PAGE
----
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Utah State University (2020)

Soil Health Assessment on Arid Rangeland Soils Impacted by Oil and Gas Exploration, Development, and Extraction

Allred, Justin,

Titre : Soil Health Assessment on Arid Rangeland Soils Impacted by Oil and Gas Exploration, Development, and Extraction

Auteur : Allred, Justin,

Université de soutenance : Utah State University

Grade : Master of Science (MS) 2020

Résumé
Oil and gas well pad reclamation in arid environments such as in the Uinta Basin of Utah, presents unique challenges, including remote locations, limited water, and elevated soil salinity and sodicity. Successfully reclaimed Plugged and Abandoned (P&A) well pads should resemble the surrounding rangeland once fully reclaimed. Revegetation of native species is the primary indicator of successful reclamation, but the lack of water makes it challenging to re-seed native plants, while trying to prevent the encroachment of invasive plant species such as Bromus tectorum (cheatgrass), Salsola tragus (Russian thistle), and Halogeton glomeratus (halogeton). Could successful reclamation be reflective of good soil health ? Our objective was to determine if land disturbance negatively impacted soil health and consequently successful revegetation, by performing a soil health assessment on P&A well pads (disturbed soils) and comparing that to the soil health of the surrounding, adjacent rangeland (undisturbed soil). By using undisturbed rangeland soil as the desired reclamation goal for the P&A well pad, certain soil health indicators were chosen for comparison between the two sites.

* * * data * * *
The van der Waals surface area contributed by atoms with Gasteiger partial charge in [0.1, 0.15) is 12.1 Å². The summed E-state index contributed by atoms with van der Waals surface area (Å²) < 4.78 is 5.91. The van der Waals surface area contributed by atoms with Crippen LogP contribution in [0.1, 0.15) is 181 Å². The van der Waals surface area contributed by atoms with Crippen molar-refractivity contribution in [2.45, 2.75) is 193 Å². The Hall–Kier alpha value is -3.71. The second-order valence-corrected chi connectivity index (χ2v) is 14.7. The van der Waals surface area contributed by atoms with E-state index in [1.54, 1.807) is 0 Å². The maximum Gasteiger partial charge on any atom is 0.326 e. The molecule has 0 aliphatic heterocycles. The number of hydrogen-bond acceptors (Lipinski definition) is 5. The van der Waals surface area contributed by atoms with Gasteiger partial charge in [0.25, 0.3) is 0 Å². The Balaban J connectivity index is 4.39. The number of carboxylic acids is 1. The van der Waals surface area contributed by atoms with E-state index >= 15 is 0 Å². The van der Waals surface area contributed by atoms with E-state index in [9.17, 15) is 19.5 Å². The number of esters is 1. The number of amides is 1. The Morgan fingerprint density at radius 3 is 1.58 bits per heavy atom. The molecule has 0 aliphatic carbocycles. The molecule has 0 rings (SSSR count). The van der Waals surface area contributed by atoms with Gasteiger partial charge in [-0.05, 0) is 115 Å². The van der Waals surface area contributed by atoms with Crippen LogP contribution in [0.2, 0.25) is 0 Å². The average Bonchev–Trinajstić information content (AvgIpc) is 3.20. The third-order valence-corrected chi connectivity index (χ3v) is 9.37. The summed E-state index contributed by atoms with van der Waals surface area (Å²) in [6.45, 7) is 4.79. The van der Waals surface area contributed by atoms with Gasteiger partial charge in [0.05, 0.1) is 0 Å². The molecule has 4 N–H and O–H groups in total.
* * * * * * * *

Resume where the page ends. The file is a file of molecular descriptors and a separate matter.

Overall, P&A well pads had reduced soil health compared to the undisturbed rangeland. There was a difference in soil texture, with the undisturbed rangeland having a coarser soil texture (sandy loam) and the P&A well pads having a finer soil texture (clay loam, sandy clay loam). Compared to the rangeland, the P&A well pads had higher sodicity levels, measured by sodium adsorption ratio (SAR) and exchangeable sodium percentage (ESP), making the P&A well pads more susceptible to sodic crust formation and reducing aggregate stability. Electromagnetic induction sensing (EMI) was also used, to see if it could quickly identify soil health indicators (ECe, SAR, pH, texture, etc.) to aid land managers in a more direct, targeted reclamation strategy. Many different soil properties can impact EMI reading, so while useful, EMI cannot always be relied on for the desired soil health indicators for reclamation.

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Page publiée le 28 octobre 2020